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9 dash line, accounting loophole / creative accounting, additive manufacturing, Airbnb, Albert Einstein, Alfred Russel Wallace, Anton Chekhov, Asian financial crisis, banking crisis, Berlin Wall, bitcoin, Bretton Woods, BRICs, British Empire, business process, business process outsourcing, call centre, capital controls, Capital in the Twenty-First Century by Thomas Piketty, Carmen Reinhart, Clayton Christensen, cloud computing, collaborative economy, colonial exploitation, computer age, creative destruction, cryptocurrency, currency manipulation / currency intervention, David Ricardo: comparative advantage, declining real wages, Deng Xiaoping, deskilling, disintermediation, Downton Abbey, Emanuel Derman, energy security, energy transition, eurozone crisis, financial innovation, financial repression, forward guidance, Francis Fukuyama: the end of history, full employment, gig economy, Gini coefficient, global reserve currency, global supply chain, Goldman Sachs: Vampire Squid, happiness index / gross national happiness, Honoré de Balzac, hydraulic fracturing, Hyman Minsky, illegal immigration, income inequality, income per capita, indoor plumbing, informal economy, Innovator's Dilemma, intangible asset, Intergovernmental Panel on Climate Change (IPCC), Jane Jacobs, John Maynard Keynes: technological unemployment, Kenneth Rogoff, knowledge economy, knowledge worker, labour market flexibility, labour mobility, light touch regulation, liquidity trap, Long Term Capital Management, low skilled workers, Lyft, Mahatma Gandhi, margin call, market design, Marshall McLuhan, Martin Wolf, Mikhail Gorbachev, mortgage debt, mortgage tax deduction, new economy, New Urbanism, offshore financial centre, oil shale / tar sands, oil shock, old age dependency ratio, open economy, passive income, peak oil, peer-to-peer lending, pension reform, Plutocrats, plutocrats, Ponzi scheme, Potemkin village, precariat, price stability, profit maximization, pushing on a string, quantitative easing, race to the bottom, Ralph Nader, Rana Plaza, rent control, rent-seeking, reserve currency, ride hailing / ride sharing, rising living standards, risk/return, Robert Gordon, Ronald Reagan, Satyajit Das, savings glut, secular stagnation, seigniorage, sharing economy, Silicon Valley, Simon Kuznets, Slavoj Žižek, South China Sea, sovereign wealth fund, TaskRabbit, The Chicago School, The Great Moderation, The inhabitant of London could order by telephone, sipping his morning tea in bed, the various products of the whole earth, the market place, the payments system, The Spirit Level, Thorstein Veblen, Tim Cook: Apple, too big to fail, total factor productivity, trade route, transaction costs, unpaid internship, Unsafe at Any Speed, Upton Sinclair, Washington Consensus, We are the 99%, WikiLeaks, Y2K, Yom Kippur War, zero-coupon bond, zero-sum game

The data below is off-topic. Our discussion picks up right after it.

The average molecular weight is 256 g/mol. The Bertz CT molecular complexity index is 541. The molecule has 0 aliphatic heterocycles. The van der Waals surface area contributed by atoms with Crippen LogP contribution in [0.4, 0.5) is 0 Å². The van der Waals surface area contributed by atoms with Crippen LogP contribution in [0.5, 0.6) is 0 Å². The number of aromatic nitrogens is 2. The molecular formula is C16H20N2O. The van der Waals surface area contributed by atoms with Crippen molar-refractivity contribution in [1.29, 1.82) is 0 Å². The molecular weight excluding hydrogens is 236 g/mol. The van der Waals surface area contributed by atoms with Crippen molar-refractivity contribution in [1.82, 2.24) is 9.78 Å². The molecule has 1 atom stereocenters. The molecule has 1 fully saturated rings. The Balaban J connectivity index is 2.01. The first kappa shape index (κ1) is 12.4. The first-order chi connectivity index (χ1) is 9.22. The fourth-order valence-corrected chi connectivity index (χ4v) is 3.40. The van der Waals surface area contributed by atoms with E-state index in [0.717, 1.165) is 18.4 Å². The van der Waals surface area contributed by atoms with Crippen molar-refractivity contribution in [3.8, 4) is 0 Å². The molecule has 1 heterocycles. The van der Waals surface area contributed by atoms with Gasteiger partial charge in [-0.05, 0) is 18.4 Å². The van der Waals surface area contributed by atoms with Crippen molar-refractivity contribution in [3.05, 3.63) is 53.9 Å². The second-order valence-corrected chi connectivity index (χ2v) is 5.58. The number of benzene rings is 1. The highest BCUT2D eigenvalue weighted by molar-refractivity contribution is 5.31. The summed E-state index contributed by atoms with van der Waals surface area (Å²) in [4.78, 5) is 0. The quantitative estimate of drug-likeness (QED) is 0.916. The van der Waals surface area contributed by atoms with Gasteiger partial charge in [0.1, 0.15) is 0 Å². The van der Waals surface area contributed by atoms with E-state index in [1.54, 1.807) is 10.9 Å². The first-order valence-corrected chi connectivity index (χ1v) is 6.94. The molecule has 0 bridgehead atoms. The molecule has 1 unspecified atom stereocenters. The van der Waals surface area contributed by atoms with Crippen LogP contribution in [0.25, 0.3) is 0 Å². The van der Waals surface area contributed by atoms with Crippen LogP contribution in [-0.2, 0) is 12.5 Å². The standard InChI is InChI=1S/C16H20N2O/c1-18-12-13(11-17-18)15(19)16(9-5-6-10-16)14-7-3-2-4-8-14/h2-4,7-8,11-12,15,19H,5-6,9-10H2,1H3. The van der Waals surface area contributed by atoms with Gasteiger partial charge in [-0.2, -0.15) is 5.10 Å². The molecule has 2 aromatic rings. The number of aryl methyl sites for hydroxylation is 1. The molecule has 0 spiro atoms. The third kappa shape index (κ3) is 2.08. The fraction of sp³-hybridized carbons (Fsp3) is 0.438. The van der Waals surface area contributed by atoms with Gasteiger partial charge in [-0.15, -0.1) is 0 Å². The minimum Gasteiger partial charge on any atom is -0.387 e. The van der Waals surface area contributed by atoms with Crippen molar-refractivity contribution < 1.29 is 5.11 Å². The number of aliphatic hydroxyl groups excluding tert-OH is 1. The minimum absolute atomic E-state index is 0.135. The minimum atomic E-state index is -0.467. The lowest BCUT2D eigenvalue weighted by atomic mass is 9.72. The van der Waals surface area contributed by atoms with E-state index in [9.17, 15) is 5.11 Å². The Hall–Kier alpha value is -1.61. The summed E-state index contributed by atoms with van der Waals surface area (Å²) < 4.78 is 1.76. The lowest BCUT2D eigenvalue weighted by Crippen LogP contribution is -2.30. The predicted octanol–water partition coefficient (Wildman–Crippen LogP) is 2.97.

Banks had become excessively reliant on funding from professional money markets rather than from depositors. The shadow banking system, a network of bank-like financing vehicles and investment funds created by banks to circumvent regulation, added to the problem. In a version of the financial shell game, banks shuffled assets to these vehicles so as to reduce capital and boost returns. In theory, banks were not exposed to potential losses from these transactions. In practice, the risk returned to the banks under certain conditions, especially if the ability of the vehicles to raise money was impaired, exposing banks to large losses. Further adding to the problem was the conflict of interest between: banks and rating agencies; investment managers and their institutional clients; and bonus-driven traders and the managers and shareholders of banks. The incestuous relationship between financial institutions and their regulators had led to inadequate and insufficient oversight.


pages: 293 words: 88,490

The End of Theory: Financial Crises, the Failure of Economics, and the Sweep of Human Interaction by Richard Bookstaber

asset allocation, bank run, bitcoin, butterfly effect, capital asset pricing model, cellular automata, collateralized debt obligation, conceptual framework, constrained optimization, Craig Reynolds: boids flock, credit crunch, Credit Default Swap, credit default swaps / collateralized debt obligations, dark matter, disintermediation, Edward Lorenz: Chaos theory, epigenetics, feminist movement, financial innovation, fixed income, Flash crash, Henri Poincaré, information asymmetry, invisible hand, Isaac Newton, John Conway, John Meriwether, John von Neumann, Joseph Schumpeter, Long Term Capital Management, margin call, market clearing, market microstructure, money market fund, Paul Samuelson, Pierre-Simon Laplace, Piper Alpha, Ponzi scheme, quantitative trading / quantitative finance, railway mania, Ralph Waldo Emerson, Richard Feynman, Richard Feynman, risk/return, Saturday Night Live, self-driving car, sovereign wealth fund, the map is not the territory, The Predators' Ball, the scientific method, Thomas Kuhn: the structure of scientific revolutions, too big to fail, transaction costs, tulip mania, Turing machine, Turing test, yield curve